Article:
The Need for a New Agency

Clearly defining the characteristics and criteria for “digital securities” will be the first step towards successful digital
asset regulation. Considering the vast market cap of all digital assets, it might be worthwhile – or even necessary – to create an entirely new federal agency that keeps up-to-date on developments in the crypto sphere and has the resources to regulate the entire digital asset industry.

 A fully functional “Digital Securities Commission” would likely face resistance from the SEC and other federal and
state agencies, but in the long run would benefit the government, the financial industry and all market participants.
 

Federal Law and Global Compliance

The biggest challenge for the SEC will be to address the decentralised and borderless nature of cryptocurrencies and, by extension, ICOs and all digital assets.

This is a fundamental problem because the SEC can only exert its authority within the confines of its borders. As soon as a digital asset or security is moved and stored outside US borders and jurisdiction, the SEC can no longer control or regulate that security, financial instrument or digital asset. What makes this task even more difficult is that digital securities can be moved across borders and jurisdictions quickly and are only tracked by distributed ledger technology.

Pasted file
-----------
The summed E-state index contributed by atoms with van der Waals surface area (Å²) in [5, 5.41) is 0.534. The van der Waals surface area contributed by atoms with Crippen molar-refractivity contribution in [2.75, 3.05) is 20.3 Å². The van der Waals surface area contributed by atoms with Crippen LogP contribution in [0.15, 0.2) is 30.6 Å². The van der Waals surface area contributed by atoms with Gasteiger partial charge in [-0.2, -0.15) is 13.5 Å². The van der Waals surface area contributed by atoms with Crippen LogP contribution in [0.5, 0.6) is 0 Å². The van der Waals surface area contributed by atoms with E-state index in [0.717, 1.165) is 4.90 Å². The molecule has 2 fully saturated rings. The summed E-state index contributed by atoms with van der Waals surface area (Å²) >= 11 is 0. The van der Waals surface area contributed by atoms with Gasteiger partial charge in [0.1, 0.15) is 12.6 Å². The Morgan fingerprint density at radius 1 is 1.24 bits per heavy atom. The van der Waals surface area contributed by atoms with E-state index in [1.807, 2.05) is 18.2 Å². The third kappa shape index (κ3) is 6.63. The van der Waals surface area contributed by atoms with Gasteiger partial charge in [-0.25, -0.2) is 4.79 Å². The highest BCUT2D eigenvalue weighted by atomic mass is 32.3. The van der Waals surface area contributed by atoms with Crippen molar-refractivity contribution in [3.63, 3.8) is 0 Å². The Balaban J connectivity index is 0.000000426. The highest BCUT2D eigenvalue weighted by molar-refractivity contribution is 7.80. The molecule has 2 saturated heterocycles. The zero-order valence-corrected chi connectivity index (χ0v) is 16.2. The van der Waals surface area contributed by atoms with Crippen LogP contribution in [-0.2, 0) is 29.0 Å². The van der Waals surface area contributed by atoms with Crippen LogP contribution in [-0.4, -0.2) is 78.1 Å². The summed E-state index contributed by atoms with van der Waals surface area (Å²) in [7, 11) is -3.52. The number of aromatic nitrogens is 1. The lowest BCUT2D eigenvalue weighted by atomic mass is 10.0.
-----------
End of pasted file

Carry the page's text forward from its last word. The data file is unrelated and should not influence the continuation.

In the current financial system, criminals can move digital assets in the form of cryptocurrency across borders using the dark web and other law-evading networks with minimal traceability which makes compliance and law enforcement more difficult rather than easier.

By taking advantage of blockchain technology, the SEC and other law enforcement agencies could keep better track of digital asset movements, ensuring regulatory and legal compliance.

In the meantime, the SEC has taken the first and decisive step by appointing a new Crypto Czar. Having been with the SEC since 1997, Ms Valerie Szczepanik is a seasoned attorney who will be in charge of SEC oversight of cryptocurrency coins and tokens as “senior advisor for digital assets and innovation”.

In a statement released by the SEC, Ms Szczepanik – who led its distributed ledger working group –– will “coordinate efforts across all SEC Divisions and Offices regarding the application of U.S. securities laws to emerging digital asset technologies and innovations, including initial coin offerings and cryptocurrencies.” Her stance on ICOs is pretty straightforward and considered positive news in the ICO industry:

“ICOs are a relatively cheap and frictionless way to raise a whole lot of money with a liquid secondary market,” said Szczepanik at the SINET Innovation Summit in New York.

Tackling the subject of cryptocurrencies and tokens is already a challenge because the various federal agencies don’t agree on the definition of a coin or token.